DOE's Oak Ridge National Laboratory is currently using these methods to direct alloy development for Gen 4 nuclear reactors. GE has cut their jet engine alloy development cycle from fifteen years to nine years by using computational approaches and hopes to cut the time by half again using improved models and data. Procter and Gamble has made a significant commitment to virtual computing in product design and development, which has saved P&G about 17 years of design time in 2009 alone. Products ranging from automobile engines to computer chips to next-generation nuclear power plants are ripe to benefit from such modem methods of materials engineering —clearly a major enabler for the future of manufacturing and American industry. But the effective use of modeling and simulation requires reliable data on the fundamental physical properties of materials at all relevant scales, from atomic to, say, steel I-beams.
For example, atomic and molecular interactions at the nanoscale, crystal grain defects at the micro scale, and shape variations at the macro scale all conspire to affect the strength of a material. The most fundamental data are based on interactions at the atomic scale. Today such data remains spotty and of highly variable quality. Some data is measured at various labs around the world, but in an uncoordinated manner and with incompatible formats. This problem is particularly severe when researchers must tie one scale of modeling to another, say the atomic scale to the scale of cell phone components or turbine blades, in order to study the full range of material performance characteristics.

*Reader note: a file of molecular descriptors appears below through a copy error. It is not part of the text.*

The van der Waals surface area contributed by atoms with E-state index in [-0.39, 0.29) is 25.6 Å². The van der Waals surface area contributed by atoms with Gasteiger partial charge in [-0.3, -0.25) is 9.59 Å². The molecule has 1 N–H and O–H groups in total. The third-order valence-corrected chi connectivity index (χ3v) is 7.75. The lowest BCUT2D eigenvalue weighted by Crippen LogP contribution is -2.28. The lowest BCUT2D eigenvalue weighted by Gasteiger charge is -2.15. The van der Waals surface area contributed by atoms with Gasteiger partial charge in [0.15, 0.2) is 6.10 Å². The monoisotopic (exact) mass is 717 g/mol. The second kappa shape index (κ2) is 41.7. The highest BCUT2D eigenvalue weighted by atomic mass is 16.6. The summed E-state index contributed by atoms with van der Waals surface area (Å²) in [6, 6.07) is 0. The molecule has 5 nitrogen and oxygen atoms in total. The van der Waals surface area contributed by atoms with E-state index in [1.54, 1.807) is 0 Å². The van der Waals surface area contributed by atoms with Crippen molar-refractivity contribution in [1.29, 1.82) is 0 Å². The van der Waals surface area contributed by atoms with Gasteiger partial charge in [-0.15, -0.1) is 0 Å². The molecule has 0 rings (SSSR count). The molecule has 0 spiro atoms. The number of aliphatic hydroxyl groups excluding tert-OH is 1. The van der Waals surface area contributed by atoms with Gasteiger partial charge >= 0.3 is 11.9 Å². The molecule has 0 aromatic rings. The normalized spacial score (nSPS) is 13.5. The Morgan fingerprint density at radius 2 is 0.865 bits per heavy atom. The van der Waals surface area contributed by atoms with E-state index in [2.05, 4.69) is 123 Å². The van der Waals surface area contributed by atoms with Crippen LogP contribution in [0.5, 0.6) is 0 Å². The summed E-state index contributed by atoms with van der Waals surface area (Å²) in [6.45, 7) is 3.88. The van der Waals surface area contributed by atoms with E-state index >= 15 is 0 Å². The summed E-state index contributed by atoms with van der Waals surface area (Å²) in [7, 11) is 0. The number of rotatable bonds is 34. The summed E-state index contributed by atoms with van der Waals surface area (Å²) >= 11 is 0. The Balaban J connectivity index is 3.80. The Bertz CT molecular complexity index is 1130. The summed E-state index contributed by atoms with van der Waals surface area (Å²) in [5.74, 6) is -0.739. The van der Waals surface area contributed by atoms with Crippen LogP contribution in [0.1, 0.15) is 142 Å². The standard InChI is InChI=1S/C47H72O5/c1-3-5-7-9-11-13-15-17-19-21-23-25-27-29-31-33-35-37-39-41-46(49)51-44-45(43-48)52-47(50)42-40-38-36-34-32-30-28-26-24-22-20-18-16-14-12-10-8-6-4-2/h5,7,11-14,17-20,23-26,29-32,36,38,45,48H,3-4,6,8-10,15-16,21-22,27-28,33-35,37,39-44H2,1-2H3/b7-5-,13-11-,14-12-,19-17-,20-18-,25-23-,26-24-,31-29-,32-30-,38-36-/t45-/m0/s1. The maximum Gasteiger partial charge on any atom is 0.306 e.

Modeling and simulation can also be used to generate necessary materials parameters and data for higher-level engineering models when data are not available. Quantum scale models provide such data when measurements are too expensive or uncertain, or even impossible to measure. Examples of materials data very difficult and expensive to measure yet amenable to modeling are interface energies between solid phases, and barriers to diffusion, or mixing of solids on the atomic scale.
Such atomistic methods have matured in the past decade, and are being investigated by cutting edge industry, such as Intel, for product design. But major efforts in both theory and experiment are needed to provide the data that underlies successful modeling at all length scales. These efforts are central to providing the interoperability, validity and confidence levels necessary to ensure adoption by industry of modeling and simulation for computational materials by design, and are directly aligned with NIST's role in establishing data quality.